International Association for Cryptologic Research

International Association
for Cryptologic Research

CryptoDB

Christian Cachin

Publications

Year
Venue
Title
2006
EPRINT
Parsimonious Asynchronous Byzantine-Fault-Tolerant Atomic Broadcast
HariGovind V. Ramasamy Christian Cachin
Atomic broadcast is a communication primitive that allows a group of n parties to deliver a common sequence of payload messages despite the failure of some parties. We address the problem of asynchronous atomic broadcast when up to t < n/3 parties may exhibit Byzantine behavior. We provide the first protocol with an amortized expected message complexity of O(n) per delivered payload. The most efficient previous solutions are the BFT protocol by Castro and Liskov and the KS protocol by Kursawe and Shoup, both of which have message complexity O(n^2). Like the BFT and KS protocols, our protocol is optimistic and uses inexpensive mechanisms during periods when no faults occur; when network instability or faults are detected, it switches to a more expensive recovery mode. The key idea of our solution is to replace reliable broadcast in the KS protocol by consistent broadcast, which reduces the message complexity from O(n^2) to O(n) in the optimistic mode. But since consistent broadcast provides weaker guarantees than reliable broadcast, our recovery mode incorporates novel techniques to ensure that safety and liveness are always satisfied.
2005
TCC
2005
JOFC
2005
EPRINT
Secure Key-Updating for Lazy Revocation
Michael Backes Christian Cachin Alina Oprea
We consider the problem of efficient key management and user revocation in cryptographic file systems that allow shared access to files. A performance-efficient solution to user revocation in such systems is lazy revocation, a method that delays the re-encryption of a file until the next write to that file. We formalize the notion of key-updating schemes for lazy revocation, an abstraction to manage cryptographic keys in file systems with lazy revocation, and give a security definition for such schemes. We give two composition methods that combine two secure key-updating schemes into a new secure scheme that permits a larger number of user revocations. We prove the security of two slightly modified existing constructions and propose a novel binary tree construction that is also provable secure in our model. Finally, we give a systematic analysis of the computational and communication complexity of the three constructions and show that the novel construction improves the previously known constructions.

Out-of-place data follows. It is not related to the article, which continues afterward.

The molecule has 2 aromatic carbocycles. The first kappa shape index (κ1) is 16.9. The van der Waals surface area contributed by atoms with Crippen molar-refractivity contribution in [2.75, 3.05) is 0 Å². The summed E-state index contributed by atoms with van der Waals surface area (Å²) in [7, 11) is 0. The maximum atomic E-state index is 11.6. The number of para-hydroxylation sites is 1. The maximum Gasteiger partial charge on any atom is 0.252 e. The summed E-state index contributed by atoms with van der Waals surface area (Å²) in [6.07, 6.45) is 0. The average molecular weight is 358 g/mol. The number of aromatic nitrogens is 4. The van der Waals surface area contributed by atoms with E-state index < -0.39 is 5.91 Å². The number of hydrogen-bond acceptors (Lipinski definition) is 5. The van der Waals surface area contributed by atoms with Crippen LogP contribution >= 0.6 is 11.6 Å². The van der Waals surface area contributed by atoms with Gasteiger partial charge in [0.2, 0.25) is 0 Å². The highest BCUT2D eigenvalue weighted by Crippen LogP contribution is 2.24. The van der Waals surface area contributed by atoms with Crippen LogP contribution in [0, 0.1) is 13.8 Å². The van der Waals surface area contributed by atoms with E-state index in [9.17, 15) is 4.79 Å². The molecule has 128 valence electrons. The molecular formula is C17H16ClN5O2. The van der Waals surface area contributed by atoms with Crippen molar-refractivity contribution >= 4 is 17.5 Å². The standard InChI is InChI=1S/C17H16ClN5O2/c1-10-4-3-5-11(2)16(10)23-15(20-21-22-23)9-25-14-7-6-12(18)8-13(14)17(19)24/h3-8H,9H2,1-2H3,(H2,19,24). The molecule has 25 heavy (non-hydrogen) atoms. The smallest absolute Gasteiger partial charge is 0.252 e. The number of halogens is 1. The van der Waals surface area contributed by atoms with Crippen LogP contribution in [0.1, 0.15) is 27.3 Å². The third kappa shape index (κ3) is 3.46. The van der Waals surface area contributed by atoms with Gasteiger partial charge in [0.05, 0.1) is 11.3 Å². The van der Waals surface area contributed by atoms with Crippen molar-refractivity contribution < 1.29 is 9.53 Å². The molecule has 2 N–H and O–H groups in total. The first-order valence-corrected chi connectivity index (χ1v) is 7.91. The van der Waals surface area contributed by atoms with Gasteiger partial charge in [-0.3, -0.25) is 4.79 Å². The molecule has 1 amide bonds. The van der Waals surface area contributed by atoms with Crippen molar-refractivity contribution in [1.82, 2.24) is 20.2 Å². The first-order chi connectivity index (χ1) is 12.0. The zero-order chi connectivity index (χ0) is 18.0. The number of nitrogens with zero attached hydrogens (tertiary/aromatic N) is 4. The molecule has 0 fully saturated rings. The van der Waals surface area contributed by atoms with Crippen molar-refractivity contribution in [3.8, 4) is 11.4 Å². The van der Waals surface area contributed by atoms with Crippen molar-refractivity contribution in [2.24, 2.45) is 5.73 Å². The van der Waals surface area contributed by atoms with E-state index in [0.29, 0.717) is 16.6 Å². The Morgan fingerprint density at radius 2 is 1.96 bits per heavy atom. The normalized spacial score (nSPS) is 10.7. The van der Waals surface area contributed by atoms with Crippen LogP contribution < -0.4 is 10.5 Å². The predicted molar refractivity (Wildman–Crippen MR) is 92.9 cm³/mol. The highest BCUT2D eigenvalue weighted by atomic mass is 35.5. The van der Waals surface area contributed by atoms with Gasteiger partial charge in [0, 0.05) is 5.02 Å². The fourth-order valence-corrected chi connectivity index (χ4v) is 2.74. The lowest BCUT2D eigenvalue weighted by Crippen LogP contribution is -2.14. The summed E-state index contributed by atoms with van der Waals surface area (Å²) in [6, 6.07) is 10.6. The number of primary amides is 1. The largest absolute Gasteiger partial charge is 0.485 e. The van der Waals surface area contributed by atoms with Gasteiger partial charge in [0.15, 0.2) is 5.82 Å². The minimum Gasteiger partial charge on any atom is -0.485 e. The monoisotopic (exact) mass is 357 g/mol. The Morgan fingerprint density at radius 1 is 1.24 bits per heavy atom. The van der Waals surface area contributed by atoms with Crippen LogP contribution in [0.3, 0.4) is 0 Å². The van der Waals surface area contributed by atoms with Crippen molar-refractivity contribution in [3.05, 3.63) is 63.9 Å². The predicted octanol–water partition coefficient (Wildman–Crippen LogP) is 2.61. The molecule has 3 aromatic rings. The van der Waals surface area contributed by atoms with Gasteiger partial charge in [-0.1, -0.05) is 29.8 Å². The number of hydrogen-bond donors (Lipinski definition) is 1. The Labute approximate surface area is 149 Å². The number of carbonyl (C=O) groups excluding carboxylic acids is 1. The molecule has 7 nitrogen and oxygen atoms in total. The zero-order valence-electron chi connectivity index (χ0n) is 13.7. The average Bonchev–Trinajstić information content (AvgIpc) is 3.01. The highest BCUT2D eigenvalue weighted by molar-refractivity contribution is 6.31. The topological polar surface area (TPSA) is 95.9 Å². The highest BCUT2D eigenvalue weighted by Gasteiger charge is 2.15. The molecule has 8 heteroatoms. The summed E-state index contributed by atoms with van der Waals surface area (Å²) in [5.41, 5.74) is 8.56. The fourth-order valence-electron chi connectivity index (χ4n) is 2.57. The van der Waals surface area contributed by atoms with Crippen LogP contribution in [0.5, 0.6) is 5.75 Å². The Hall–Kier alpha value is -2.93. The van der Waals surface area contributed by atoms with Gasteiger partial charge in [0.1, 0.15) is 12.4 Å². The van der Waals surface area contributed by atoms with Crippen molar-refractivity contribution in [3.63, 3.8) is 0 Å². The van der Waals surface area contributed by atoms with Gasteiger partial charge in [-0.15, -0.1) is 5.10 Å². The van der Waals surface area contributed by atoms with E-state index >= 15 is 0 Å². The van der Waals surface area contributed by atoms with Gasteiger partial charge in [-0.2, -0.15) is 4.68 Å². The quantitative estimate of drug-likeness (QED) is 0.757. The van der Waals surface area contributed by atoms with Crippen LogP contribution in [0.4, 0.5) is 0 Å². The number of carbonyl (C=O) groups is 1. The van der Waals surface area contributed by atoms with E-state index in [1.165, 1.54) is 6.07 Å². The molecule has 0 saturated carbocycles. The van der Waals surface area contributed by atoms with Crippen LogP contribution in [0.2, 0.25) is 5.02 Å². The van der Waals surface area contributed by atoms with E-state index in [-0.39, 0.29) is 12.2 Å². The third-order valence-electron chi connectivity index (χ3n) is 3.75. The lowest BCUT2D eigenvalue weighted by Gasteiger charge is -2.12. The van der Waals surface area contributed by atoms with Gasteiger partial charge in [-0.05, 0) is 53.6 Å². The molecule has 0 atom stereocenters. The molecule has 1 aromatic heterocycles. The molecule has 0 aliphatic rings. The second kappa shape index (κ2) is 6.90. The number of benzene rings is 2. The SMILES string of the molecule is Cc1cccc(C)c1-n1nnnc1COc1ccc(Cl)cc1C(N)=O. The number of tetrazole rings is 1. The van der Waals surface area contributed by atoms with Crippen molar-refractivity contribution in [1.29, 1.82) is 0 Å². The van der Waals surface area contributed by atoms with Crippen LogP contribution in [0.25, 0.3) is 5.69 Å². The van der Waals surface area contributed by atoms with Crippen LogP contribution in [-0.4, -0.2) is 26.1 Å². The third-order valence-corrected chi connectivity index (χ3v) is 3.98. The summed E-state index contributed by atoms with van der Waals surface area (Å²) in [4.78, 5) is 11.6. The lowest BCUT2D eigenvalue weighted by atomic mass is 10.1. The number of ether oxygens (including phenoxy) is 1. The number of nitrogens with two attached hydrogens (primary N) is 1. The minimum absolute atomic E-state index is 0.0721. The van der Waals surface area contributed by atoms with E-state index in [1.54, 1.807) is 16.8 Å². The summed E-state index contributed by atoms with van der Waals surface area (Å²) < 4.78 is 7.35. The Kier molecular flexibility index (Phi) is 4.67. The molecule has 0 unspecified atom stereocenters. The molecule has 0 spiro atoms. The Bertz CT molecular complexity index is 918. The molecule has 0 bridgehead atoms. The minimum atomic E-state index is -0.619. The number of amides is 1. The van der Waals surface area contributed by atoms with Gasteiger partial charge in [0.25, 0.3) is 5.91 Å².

2003
EPRINT
Public-Key Steganography with Active Attacks
Michael Backes Christian Cachin
A complexity-theoretic model for public-key steganography with active attacks is introduced. The notion of steganographic security against adaptive chosen-covertext attacks (SS-CCA) and a relaxation called steganographic security against publicly-detectable replayable adaptive chosen-covertext attacks (SS-PDR-CCA) are formalized. These notions are closely related to CCA-security and PDR-CCA-security for public-key cryptosystems. In particular, it is shown that any SS-(PDR-)CCA stegosystem is a (PDR-)CCA-secure public-key cryptosystem and that an SS-PDR-CCA stegosystem can be realized from any PDR-CCA-secure public-key cryptosystem with pseudorandom ciphertexts.
2002
EPRINT
Asynchronous Verifiable Secret Sharing and Proactive Cryptosystems
Verifiable secret sharing is an important primitive in distributed cryptography. With the growing interest in the deployment of threshold cryptosystems in practice, the traditional assumption of a synchronous network has to be reconsidered and generalized to an asynchronous model. This paper proposes the first \emph{practical} verifiable secret sharing protocol for asynchronous networks. The protocol creates a discrete logarithm-based sharing and uses only a quadratic number of messages in the number of participating servers. It yields the first asynchronous Byzantine agreement protocol in the standard model whose efficiency makes it suitable for use in practice. Proactive cryptosystems are another important application of verifiable secret sharing. The second part of this paper introduces proactive cryptosystems in asynchronous networks and presents an efficient protocol for refreshing the shares of a secret key for discrete logarithm-based sharings.